CAPE TOWN: Marketing campaigns that benefit the wider community as well as the brand are gaining traction in Africa, with this category the fastest-growing at the recent Loeries communications awards.

The Ubuntu Award for Sustainable Marketing attracted an 80% increase in entries, while two of the four Grand Prix awarded were also for campaigns promoting social issues.

Loeries CEO Andrew Human told the Financial Mail that the Ubuntu Award was ahead of its time when first launched but he now expected the idea to spread into the marketing world generally.

He also expressed the hope it would spread geographically and that future entries would come from beyond South Africa – the Loeries covers the whole continent as well as the Middle East.

"We should strive for a time when no brand can operate with impunity while not making a positive contribution to our society," he declared.

This time is not imminent, however, as BBDO SA chief creative officer Mike Schalit, who also created a nonprofit agency to persuade companies to undertake marketing projects to benefit the community at large, said this thinking was still far from the norm.

He argued that chief executives needed to become involved in such campaigns as they had a wider perspective than corporate social investment managers.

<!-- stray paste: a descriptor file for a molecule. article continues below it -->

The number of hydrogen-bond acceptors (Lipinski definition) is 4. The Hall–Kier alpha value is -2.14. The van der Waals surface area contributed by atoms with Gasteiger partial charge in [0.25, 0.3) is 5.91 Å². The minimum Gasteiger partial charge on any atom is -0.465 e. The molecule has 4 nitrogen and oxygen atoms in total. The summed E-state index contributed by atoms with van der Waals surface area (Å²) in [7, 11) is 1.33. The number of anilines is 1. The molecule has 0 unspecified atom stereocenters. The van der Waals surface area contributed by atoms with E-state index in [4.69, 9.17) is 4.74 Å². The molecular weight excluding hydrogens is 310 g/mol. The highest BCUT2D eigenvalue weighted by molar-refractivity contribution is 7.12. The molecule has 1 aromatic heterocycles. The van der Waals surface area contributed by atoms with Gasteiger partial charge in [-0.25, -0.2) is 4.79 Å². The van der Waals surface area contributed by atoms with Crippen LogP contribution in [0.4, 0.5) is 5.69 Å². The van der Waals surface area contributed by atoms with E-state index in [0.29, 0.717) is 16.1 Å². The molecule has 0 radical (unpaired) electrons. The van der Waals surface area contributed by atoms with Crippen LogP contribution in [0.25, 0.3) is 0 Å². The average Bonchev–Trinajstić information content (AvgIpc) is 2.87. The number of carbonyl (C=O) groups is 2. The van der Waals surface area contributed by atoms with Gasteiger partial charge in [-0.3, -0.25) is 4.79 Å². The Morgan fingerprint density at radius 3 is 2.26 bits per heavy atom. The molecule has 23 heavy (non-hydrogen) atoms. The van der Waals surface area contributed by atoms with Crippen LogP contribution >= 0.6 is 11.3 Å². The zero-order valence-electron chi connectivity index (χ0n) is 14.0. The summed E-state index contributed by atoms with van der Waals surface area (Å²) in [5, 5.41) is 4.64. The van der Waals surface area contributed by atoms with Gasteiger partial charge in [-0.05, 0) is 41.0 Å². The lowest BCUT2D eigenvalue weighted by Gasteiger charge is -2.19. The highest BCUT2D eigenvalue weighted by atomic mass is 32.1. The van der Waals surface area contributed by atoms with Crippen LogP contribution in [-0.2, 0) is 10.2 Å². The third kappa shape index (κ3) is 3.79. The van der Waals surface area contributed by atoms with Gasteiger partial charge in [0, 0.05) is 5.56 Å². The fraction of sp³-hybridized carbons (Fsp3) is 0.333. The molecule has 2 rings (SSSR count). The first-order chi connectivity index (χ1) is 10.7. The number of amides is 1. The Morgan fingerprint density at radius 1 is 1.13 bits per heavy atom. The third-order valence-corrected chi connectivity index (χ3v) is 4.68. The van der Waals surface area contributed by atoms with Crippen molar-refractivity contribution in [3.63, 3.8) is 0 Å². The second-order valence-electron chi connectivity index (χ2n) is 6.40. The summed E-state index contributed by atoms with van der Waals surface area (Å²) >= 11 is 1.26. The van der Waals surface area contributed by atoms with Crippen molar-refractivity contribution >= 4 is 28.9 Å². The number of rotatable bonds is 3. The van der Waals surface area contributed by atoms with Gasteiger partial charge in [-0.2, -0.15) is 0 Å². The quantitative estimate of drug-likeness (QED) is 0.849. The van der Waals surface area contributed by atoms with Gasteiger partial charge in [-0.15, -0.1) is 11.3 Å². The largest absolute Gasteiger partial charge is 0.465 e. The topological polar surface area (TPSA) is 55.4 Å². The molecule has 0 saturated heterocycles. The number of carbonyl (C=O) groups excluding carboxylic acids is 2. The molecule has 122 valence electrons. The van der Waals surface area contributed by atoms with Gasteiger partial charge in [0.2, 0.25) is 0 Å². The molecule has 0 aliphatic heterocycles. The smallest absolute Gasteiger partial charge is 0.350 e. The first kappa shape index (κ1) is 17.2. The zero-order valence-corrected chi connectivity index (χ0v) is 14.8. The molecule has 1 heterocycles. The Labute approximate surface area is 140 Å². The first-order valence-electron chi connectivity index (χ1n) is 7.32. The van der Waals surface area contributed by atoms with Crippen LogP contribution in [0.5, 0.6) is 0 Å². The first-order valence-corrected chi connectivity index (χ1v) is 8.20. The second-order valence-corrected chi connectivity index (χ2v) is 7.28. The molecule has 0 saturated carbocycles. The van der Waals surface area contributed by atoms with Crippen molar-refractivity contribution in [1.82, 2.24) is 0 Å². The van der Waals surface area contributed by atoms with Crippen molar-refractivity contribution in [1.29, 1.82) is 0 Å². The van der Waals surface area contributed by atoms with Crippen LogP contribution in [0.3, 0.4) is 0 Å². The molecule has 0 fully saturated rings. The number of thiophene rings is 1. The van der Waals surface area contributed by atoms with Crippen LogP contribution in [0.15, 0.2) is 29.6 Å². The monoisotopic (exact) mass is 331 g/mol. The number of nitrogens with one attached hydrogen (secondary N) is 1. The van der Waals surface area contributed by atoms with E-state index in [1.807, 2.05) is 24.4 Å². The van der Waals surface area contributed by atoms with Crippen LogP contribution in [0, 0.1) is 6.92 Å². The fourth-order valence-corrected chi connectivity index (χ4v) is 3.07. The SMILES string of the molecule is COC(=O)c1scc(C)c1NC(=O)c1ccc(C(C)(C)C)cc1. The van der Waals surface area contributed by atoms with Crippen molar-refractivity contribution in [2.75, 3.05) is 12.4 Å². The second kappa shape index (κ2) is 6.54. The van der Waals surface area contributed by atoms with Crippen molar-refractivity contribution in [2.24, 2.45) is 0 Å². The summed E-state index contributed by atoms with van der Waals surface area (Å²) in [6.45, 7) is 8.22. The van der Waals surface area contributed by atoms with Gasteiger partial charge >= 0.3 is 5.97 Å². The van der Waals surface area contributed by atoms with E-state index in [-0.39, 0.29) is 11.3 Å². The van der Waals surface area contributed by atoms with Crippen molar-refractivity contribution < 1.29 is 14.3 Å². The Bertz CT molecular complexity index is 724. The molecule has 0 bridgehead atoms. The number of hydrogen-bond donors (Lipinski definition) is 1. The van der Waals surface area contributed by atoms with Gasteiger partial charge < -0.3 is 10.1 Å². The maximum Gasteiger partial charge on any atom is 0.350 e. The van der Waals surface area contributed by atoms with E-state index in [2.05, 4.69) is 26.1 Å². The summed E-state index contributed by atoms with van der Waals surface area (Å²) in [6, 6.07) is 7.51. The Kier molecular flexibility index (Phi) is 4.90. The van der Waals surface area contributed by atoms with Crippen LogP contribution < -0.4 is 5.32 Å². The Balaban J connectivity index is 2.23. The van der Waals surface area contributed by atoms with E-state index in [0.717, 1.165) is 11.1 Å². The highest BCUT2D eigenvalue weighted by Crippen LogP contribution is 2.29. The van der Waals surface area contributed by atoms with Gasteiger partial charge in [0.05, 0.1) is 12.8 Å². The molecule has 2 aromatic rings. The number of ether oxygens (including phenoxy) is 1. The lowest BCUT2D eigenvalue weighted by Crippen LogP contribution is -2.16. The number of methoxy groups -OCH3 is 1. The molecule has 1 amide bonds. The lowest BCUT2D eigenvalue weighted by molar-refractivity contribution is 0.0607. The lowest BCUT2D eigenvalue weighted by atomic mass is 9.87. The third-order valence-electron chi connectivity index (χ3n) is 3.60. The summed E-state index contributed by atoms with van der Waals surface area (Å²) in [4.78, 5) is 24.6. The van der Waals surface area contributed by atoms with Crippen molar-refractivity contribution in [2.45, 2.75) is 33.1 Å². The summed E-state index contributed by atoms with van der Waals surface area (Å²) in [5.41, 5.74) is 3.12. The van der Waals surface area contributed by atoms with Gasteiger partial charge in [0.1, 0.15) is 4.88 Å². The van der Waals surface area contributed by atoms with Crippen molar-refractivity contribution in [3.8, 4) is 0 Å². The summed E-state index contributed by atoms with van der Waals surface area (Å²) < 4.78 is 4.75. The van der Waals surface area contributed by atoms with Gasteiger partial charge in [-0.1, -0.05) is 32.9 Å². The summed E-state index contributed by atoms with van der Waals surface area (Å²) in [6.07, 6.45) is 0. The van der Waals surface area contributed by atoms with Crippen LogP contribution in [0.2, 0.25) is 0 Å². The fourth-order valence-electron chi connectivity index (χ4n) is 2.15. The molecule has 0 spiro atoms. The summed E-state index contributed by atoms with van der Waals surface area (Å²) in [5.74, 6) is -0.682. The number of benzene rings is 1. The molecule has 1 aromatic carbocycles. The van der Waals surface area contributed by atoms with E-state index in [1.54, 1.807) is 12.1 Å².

The public's greater access to information is also playing a role, according to Mike Barnwell, Draftfcb Cape Town executive creative director. "[Brands] are being defined by what they do as much as, if not more than, by what they say," he said.

"Transparency and connectivity have incited a need for conscious communication and brands that are not seen to be actually living out their values are in for a hard time," he added.

The idea that brands could maximise profits and still be a force for social good was the subject of the 2013 Admap Prize, which was won by an essay arguing that marrying multiple objectives together three-dimensionally is the route to business success rather than the single goal of profit.

Warc also recently launched the Warc Prize for Social Strategy, a global competition with a $10,000 prize fund, to find the best examples of social ideas that drive business results.

Data sourced from Financial Mail, Loeries; additional content by Warc staff